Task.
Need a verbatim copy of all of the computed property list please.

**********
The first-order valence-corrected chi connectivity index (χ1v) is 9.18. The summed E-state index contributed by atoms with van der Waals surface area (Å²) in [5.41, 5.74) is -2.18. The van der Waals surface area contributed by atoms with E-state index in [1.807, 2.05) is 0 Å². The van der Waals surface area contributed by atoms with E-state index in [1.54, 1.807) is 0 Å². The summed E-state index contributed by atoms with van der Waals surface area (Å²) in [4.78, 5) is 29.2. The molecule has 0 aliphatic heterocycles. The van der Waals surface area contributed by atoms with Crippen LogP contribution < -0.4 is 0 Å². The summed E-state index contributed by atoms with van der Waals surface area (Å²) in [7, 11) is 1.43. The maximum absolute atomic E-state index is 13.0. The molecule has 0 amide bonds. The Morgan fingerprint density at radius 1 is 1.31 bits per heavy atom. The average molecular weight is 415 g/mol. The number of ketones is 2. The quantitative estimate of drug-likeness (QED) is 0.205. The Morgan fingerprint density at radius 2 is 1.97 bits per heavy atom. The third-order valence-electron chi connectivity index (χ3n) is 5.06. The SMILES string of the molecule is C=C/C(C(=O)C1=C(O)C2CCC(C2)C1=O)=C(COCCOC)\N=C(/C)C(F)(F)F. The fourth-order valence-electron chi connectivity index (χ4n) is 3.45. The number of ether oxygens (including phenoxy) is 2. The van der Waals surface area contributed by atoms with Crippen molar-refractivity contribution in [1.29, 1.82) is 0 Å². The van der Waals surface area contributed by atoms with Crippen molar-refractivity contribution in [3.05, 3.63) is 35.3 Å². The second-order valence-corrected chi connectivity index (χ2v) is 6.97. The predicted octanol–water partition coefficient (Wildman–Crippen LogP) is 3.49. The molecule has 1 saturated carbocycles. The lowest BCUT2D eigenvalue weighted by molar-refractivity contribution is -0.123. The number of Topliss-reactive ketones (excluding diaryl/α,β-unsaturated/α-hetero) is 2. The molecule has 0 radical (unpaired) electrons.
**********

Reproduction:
The first-order valence-corrected chi connectivity index (χ1v) is 9.18. The summed E-state index contributed by atoms with van der Waals surface area (Å²) in [5.41, 5.74) is -2.18. The van der Waals surface area contributed by atoms with E-state index in [1.807, 2.05) is 0 Å². The van der Waals surface area contributed by atoms with E-state index in [1.54, 1.807) is 0 Å². The summed E-state index contributed by atoms with van der Waals surface area (Å²) in [4.78, 5) is 29.2. The molecule has 0 aliphatic heterocycles. The van der Waals surface area contributed by atoms with Crippen LogP contribution < -0.4 is 0 Å². The summed E-state index contributed by atoms with van der Waals surface area (Å²) in [7, 11) is 1.43. The maximum absolute atomic E-state index is 13.0. The molecule has 0 amide bonds. The Morgan fingerprint density at radius 1 is 1.31 bits per heavy atom. The average molecular weight is 415 g/mol. The number of ketones is 2. The quantitative estimate of drug-likeness (QED) is 0.205. The Morgan fingerprint density at radius 2 is 1.97 bits per heavy atom. The third-order valence-electron chi connectivity index (χ3n) is 5.06. The SMILES string of the molecule is C=C/C(C(=O)C1=C(O)C2CCC(C2)C1=O)=C(COCCOC)\N=C(/C)C(F)(F)F. The fourth-order valence-electron chi connectivity index (χ4n) is 3.45. The number of ether oxygens (including phenoxy) is 2. The van der Waals surface area contributed by atoms with Crippen molar-refractivity contribution in [1.29, 1.82) is 0 Å². The van der Waals surface area contributed by atoms with Crippen molar-refractivity contribution in [3.05, 3.63) is 35.3 Å². The second-order valence-corrected chi connectivity index (χ2v) is 6.97. The predicted octanol–water partition coefficient (Wildman–Crippen LogP) is 3.49. The molecule has 1 saturated carbocycles. The lowest BCUT2D eigenvalue weighted by molar-refractivity contribution is -0.123. The number of Topliss-reactive ketones (excluding diaryl/α,β-unsaturated/α-hetero) is 2. The molecule has 0 radical (unpaired) electrons.